Southern Baptist Convention upholds expulsion of 2 member churches with female pastors
Rev. Linda Barnes Popham says she'll keep leading her Baptist church in Kentucky so long as her congregation stands behind her.
Popham is the pastor of Fern Creek Baptist Church in Louisville, one of two churches that have been expelled from the Southern Baptist Convention (SBC) because they employ women as pastors.
"Stepping aside? Oh, I offered that for the church, but the church obviously said no," Popham told As It Happens host Nil Köksal. "They had to choose between the Southern Baptist Convention and me as their pastor. They clearly, in a vote, chose me unanimously."
The SBC is the largest Protestant denomination in the U.S., with 47,000 churches and 13.7 million members.
It expelled five churches for having female pastors in February, including Fern Creek and Saddleback Church, a megachruch based in California.
Fern Creek and Saddleback both appealed the decision. But on Wednesday, an overwhelming majority of members voted to uphold the expulsions at an annual meeting in New Orleans.
The SBC did not respond to a request for comment from CBC. The denomination's press arm, the Baptist Press, reported that the expelled churches were found not to be in "friendly co-operation" with the convention, which believes that scripture reserves the role of pastor for men.
'Deeds done in darkness'
Popham was at the meeting, and she made her plea to her fellow worshippers there on Tuesday.
"We believe the Bible allows women to serve in ways in which all of you do not agree but we should still be able to partner together," she told the assembled crowd.
But the members clearly didn't agree. According to the Baptist Press, 91.85 per cent of voters opted to uphold Fern Creek's expulsion, while 88.46 per cent voted to uphold Saddleback's expulsion.
It came as something of a shock to Popham, who has been with Fern Creek for 40 years, and served as its official pastor since 1993.
She says the convention deemed the church to be in "friendly co-operation" as recently as 2021.
"Whatever has happened in the last two years, I attribute to deeds done in darkness and power-hungry men, people who were trying to purify the Southern Baptist Convention to their standard of purity — which doesn't match biblical standards of purity," she said.
California megachurch has multiple women pastors
Saddleback Church, meanwhile, had been the SBC's second-largest congregation and, until recently, was widely touted as a success story amid larger Southern Baptist membership declines.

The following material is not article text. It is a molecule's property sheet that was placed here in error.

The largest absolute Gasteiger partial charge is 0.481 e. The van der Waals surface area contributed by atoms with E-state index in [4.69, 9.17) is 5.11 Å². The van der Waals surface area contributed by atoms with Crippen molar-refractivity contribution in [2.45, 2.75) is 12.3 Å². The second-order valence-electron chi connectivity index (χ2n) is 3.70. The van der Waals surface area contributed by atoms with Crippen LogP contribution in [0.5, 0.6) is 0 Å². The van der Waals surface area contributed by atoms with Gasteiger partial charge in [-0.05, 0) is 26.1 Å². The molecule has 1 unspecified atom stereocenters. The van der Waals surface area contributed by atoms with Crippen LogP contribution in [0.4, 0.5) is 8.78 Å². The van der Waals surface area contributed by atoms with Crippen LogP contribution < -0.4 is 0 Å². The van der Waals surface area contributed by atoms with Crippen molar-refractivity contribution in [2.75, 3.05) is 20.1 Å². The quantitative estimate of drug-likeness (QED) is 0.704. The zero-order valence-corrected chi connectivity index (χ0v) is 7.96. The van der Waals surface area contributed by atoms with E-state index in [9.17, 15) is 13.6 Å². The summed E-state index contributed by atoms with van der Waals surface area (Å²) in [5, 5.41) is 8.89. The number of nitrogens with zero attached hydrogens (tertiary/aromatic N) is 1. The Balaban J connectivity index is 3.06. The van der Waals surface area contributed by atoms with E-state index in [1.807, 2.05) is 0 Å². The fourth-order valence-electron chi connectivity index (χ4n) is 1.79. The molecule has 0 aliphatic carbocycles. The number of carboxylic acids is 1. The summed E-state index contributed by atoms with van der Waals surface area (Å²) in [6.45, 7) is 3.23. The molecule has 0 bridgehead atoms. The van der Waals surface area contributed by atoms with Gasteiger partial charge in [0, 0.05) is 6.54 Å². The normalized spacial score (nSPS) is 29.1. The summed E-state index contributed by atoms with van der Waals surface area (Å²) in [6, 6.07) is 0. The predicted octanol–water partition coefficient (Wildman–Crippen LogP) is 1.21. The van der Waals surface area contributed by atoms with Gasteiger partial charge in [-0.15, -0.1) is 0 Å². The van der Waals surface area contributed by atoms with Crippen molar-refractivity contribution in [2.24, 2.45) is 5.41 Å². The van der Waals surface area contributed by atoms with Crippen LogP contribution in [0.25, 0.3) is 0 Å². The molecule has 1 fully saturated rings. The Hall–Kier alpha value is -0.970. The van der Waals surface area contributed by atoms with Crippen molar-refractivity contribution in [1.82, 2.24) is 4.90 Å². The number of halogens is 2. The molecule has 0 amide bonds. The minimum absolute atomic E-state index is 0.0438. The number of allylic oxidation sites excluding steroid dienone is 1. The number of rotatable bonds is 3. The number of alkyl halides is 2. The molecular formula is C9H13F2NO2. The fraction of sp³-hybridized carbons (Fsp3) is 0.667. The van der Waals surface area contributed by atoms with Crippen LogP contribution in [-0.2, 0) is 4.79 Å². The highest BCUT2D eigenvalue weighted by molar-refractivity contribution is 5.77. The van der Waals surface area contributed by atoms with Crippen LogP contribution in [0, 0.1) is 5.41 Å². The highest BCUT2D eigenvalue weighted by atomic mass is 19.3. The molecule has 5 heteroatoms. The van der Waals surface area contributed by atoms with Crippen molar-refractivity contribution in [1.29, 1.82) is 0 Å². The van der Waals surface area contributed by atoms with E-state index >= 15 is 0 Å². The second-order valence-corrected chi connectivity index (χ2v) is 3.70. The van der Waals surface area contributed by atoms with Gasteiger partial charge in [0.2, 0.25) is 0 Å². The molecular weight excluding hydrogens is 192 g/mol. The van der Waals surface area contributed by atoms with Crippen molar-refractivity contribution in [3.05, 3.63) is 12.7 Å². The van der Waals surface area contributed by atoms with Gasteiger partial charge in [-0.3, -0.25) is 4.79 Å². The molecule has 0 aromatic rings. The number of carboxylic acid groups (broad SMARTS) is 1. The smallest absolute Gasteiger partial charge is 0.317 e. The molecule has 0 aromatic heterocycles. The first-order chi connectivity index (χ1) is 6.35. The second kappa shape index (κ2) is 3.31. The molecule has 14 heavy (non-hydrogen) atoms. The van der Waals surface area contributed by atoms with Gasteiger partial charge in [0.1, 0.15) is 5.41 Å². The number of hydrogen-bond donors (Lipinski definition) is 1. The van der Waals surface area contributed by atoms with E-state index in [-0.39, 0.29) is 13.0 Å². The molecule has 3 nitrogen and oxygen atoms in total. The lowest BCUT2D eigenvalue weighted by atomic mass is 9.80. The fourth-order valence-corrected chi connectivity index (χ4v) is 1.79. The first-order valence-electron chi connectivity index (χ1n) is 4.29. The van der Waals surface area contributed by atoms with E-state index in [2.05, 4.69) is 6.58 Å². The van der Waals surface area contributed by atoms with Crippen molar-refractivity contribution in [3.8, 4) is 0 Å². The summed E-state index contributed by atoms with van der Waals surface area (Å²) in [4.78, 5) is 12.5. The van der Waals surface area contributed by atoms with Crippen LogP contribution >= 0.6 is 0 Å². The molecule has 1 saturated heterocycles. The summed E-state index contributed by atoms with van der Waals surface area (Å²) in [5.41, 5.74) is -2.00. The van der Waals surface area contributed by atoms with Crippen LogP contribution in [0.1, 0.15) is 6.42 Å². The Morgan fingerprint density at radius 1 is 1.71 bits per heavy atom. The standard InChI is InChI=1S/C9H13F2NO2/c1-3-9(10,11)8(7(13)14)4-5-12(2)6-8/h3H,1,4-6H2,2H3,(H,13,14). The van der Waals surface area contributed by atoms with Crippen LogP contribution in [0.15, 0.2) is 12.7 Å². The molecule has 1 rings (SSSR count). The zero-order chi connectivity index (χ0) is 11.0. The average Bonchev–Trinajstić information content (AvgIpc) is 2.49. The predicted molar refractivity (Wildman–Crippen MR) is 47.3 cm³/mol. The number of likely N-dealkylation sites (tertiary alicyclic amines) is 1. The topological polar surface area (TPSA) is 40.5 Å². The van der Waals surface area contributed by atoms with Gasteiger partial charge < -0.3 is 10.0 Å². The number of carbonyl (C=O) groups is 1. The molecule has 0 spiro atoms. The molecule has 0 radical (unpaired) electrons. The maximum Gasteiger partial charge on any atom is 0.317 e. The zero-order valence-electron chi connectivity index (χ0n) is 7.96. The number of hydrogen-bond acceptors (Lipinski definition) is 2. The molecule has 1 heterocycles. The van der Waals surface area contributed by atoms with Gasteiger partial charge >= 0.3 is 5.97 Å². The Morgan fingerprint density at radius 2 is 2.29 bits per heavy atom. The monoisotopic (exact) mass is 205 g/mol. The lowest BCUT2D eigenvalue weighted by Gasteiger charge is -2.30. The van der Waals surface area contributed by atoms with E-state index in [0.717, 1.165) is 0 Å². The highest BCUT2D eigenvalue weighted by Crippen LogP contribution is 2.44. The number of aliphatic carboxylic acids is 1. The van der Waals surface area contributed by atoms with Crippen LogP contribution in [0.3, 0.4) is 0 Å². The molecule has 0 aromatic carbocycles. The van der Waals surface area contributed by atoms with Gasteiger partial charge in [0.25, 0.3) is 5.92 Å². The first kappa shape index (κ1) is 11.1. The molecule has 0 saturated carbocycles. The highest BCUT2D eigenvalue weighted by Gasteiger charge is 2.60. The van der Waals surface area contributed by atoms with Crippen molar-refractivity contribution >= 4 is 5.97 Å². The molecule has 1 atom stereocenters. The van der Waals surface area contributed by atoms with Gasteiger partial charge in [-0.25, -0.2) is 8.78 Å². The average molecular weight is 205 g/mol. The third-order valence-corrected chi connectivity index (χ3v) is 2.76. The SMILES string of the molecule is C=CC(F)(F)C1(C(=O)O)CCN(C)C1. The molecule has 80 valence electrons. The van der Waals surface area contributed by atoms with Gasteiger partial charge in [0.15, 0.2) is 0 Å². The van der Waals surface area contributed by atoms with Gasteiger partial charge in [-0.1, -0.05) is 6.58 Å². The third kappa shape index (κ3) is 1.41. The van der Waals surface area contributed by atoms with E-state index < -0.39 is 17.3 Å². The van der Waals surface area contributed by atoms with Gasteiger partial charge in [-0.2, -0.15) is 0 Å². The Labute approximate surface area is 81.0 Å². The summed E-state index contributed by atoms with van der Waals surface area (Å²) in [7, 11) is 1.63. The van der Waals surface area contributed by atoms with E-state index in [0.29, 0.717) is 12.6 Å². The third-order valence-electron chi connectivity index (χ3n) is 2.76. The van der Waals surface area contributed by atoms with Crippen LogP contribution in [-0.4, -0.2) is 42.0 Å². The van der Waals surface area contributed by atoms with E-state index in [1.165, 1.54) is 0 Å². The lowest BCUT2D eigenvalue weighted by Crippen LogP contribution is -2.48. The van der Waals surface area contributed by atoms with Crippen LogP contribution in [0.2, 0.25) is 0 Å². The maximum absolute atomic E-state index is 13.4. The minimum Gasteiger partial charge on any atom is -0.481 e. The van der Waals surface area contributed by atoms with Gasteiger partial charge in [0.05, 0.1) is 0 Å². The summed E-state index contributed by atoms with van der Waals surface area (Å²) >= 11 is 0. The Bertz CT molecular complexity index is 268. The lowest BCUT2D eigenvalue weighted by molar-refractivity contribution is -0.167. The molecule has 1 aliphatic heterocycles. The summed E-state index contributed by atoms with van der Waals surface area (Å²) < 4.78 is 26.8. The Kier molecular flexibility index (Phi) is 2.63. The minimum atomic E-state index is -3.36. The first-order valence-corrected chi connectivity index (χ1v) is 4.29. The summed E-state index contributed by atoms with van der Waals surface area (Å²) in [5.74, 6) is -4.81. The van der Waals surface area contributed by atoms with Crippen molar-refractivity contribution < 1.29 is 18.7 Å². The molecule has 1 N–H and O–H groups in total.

The California megachruch didn't respond for a request for comment, but in a letter posted on Twitter on Sunday, its founding pastor Rick Warren — who also attended the annual meeting — said he didn't have high hopes the convention would side with him.
"I don't expect to win in New Orleans and I certainly don't expect to change the mind of any angry fundamentalist. They are responsible to God, not to me. I'm doing this as a act of obedience to the Holy Spirit," he said.
Warren retired in 2022, naming married couple Andy and Stacie Wood as his replacements. Three other women were installed as pastors at Saddleback in 2021, according to the Baptist Press.
Warren also said he regretted not speaking up for the women in church leadership earlier in his life, during what he called his "years of ignorance."
What does expulsion mean?
Now that Fern Creek and Saddleback are no longer affiliated with the SBC, they can opt to continue as independent Baptist churches or align with other denominations.
Unlike hierarchical organizations like the Roman Catholic Church, Baptist churches maintain a large degree of autonomy and independence over their practices and policies. So being booted from the convention won't have many practical implications for Fern Creek Church, says Popham.
"Very little will change. They will just cease to get our offerings, and we will no longer use their literature," she said. "So we're not really losing. They're losing."
In Canada, Baptists are organized under several different denominations and organizations, many of which did not respond to the CBC's request for comment.
The Canadian Baptist Ministries — which partners with four regional Baptist associations — says its members have ordained women since the 1940s.
One of those regional members is the Canadian Baptists of Ontario and Quebec. It's executive minister, Rev. Leanne Friesen, told CBC in an email: "We are thankful for our women pastors and leaders who faithfully serve in our family of churches and make a difference in their communities."
Interpreting the scripture
At the end of the day, Popham says it comes down a fundamental disagreement about the meaning of scripture.
"I know that the Bible is always right; we just may be fallible in our interpretation sometimes," she said.
"But there are those people in power now that believe their interpretation of God's holy word is the only way to interpret it. So I don't know what they're going to do when we walk through the gates of heaven together, 'cause they can't kick us out there."
With files from Reuters and The Associated Press. Interview with Linda Barnes Popham produced by Chris Trowbridge
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